SEAMUS (v1.20): a Δ 14C-enabled, single-specimen sediment accumulation simulator

Lougheed, Bryan C.

The systematic bioturbation of single particles (such as foraminifera) within deep-sea sediment archives leads to the apparent smoothing of any temporal signal as recorded by the downcore, discrete-depth mean signal. This smoothing is the result of the systematic mixing of particles from a wide range of depositional ages into the same discrete-depth interval. Previous sediment models that simulate bioturbation have specifically produced an output in the form of a downcore, discrete-depth mean signal. However, palaeoceanographers analysing the distribution of single foraminifera specimens from sediment core intervals would be assisted by a model that specifically evaluates the effect of bioturbation upon single specimens. Taking advantage of advances in computer memory, the single-specimen SEdiment AccuMUlation Simulator (SEAMUS) was created for MATLAB and Octave, allowing for the simulation of large arrays of single specimens. This model allows researchers to analyse the post-bioturbation age heterogeneity of single specimens contained within discrete-depth sediment core intervals and how this heterogeneity is influenced by changes in sediment accumulation rate (SAR), bioturbation depth (BD) and species abundance. The simulation also assigns a realistic inline-formula14C activity to each specimen, by considering the dynamic inline-formulaΔ14C history of the Earth and temporal changes in reservoir age. This approach allows for the quantification of possible significant artefacts arising when inline-formula14C-dating multi-specimen samples with heterogeneous inline-formula14C activity. Users may also assign additional desired carrier signals to single specimens (stable isotopes, trace elements, temperature, etc.) and consider a second species with an independent abundance. Finally, the model can simulate a virtual palaeoceanographer by randomly picking whole specimens (whereby the user can set the percentage of older, “broken” specimens) of a prescribed sample size from discrete depths, after which virtual laboratory inline-formula14C dating and inline-formula14C calibration is carried out within the model. The SEAMUS bioturbation model can ultimately be combined with other models (proxy and ecological models) to produce a full climate-to-sediment model workflow, thus shedding light on the total uncertainty involved in palaeoclimate reconstructions based on sediment archives.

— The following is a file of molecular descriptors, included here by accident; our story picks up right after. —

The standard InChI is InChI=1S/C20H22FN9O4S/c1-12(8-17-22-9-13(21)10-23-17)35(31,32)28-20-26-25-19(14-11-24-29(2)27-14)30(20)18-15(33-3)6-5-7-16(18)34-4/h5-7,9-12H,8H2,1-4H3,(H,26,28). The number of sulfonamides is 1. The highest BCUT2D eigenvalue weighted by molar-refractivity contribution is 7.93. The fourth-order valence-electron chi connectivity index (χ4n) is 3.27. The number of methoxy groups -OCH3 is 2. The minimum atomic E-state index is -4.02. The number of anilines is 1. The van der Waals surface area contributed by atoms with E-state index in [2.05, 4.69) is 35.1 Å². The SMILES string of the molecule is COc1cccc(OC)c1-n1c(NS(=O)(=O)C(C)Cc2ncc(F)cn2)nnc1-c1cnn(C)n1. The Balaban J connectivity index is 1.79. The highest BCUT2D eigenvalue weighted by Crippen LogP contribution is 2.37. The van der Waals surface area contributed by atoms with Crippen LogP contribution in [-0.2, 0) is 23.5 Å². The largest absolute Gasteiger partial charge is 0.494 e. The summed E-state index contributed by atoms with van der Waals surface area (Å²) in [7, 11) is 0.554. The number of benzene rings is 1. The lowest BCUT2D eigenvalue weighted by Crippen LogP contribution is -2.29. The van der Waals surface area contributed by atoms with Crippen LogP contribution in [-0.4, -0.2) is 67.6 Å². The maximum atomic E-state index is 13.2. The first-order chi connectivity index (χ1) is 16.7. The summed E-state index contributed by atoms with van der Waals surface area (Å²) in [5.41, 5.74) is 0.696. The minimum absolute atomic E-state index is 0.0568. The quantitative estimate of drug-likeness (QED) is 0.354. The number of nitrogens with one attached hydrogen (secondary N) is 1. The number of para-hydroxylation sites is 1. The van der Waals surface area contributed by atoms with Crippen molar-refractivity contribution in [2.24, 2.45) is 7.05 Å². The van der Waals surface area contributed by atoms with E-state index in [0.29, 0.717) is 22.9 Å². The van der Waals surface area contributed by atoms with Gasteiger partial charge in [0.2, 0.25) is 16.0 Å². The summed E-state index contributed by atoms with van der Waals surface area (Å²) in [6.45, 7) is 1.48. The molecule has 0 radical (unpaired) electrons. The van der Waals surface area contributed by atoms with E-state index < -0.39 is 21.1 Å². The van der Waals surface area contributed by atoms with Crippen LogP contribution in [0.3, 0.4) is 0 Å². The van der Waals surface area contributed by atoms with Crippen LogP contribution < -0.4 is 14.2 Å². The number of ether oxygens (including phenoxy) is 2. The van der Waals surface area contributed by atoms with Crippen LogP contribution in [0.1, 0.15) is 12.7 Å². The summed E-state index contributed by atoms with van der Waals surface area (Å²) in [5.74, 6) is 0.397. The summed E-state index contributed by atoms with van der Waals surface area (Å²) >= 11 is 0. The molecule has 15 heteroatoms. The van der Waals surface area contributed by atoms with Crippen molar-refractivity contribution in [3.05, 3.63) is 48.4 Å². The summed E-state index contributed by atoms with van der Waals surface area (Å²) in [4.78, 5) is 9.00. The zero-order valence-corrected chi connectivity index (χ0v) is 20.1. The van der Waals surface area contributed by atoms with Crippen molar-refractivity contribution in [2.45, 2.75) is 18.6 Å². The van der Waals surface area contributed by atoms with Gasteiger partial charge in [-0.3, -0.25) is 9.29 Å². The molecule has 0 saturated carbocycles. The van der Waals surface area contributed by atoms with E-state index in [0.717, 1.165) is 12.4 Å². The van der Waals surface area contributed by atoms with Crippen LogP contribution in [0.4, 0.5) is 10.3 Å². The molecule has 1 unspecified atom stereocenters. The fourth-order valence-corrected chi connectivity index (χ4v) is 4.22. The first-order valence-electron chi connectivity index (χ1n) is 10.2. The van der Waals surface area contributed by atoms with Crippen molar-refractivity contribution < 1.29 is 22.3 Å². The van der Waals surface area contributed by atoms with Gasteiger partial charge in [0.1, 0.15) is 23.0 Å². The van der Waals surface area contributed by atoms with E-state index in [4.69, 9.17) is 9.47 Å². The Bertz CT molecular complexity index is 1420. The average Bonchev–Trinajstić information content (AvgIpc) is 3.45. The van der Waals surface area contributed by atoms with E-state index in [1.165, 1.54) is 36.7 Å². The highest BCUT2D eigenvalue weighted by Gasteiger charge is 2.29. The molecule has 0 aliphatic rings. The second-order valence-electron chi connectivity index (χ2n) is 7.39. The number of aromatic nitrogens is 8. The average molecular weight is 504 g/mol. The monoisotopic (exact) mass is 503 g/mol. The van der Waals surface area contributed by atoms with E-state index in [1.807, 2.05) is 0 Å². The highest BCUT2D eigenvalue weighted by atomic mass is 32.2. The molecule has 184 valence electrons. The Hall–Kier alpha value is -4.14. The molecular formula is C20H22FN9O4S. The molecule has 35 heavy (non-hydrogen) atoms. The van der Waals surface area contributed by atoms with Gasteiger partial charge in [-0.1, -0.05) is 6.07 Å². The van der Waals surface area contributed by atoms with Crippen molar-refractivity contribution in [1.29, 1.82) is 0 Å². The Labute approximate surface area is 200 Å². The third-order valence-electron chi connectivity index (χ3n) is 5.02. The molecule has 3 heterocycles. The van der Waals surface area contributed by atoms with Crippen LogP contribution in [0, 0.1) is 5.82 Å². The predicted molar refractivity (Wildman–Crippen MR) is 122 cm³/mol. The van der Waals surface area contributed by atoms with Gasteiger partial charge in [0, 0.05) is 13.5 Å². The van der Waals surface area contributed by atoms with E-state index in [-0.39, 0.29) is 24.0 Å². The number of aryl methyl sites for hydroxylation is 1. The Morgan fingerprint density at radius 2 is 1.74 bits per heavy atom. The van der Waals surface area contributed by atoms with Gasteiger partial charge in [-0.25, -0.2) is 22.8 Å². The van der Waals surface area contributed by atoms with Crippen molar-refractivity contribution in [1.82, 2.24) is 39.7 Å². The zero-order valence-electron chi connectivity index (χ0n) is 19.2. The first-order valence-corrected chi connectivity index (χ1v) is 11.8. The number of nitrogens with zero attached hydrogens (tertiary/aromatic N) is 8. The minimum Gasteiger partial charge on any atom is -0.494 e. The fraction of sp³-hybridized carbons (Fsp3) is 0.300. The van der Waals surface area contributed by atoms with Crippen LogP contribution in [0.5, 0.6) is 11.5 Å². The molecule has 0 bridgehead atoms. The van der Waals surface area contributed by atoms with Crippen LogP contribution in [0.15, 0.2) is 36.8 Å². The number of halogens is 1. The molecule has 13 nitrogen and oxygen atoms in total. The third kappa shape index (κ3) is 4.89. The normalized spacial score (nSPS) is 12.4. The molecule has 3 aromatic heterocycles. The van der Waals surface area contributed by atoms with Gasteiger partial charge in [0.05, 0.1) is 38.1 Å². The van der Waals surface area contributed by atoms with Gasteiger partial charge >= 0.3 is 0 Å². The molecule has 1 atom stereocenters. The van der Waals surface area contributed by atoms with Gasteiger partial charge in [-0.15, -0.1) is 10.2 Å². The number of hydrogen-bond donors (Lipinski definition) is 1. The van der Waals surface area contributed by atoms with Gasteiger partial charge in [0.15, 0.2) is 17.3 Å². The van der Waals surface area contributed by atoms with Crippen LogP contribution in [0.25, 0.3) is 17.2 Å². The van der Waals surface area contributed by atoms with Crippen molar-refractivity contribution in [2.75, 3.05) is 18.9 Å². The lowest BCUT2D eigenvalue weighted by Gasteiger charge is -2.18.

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Lougheed, Bryan C.: SEAMUS (v1.20): a Δ14C-enabled, single-specimen sediment accumulation simulator. 2020. Copernicus Publications.

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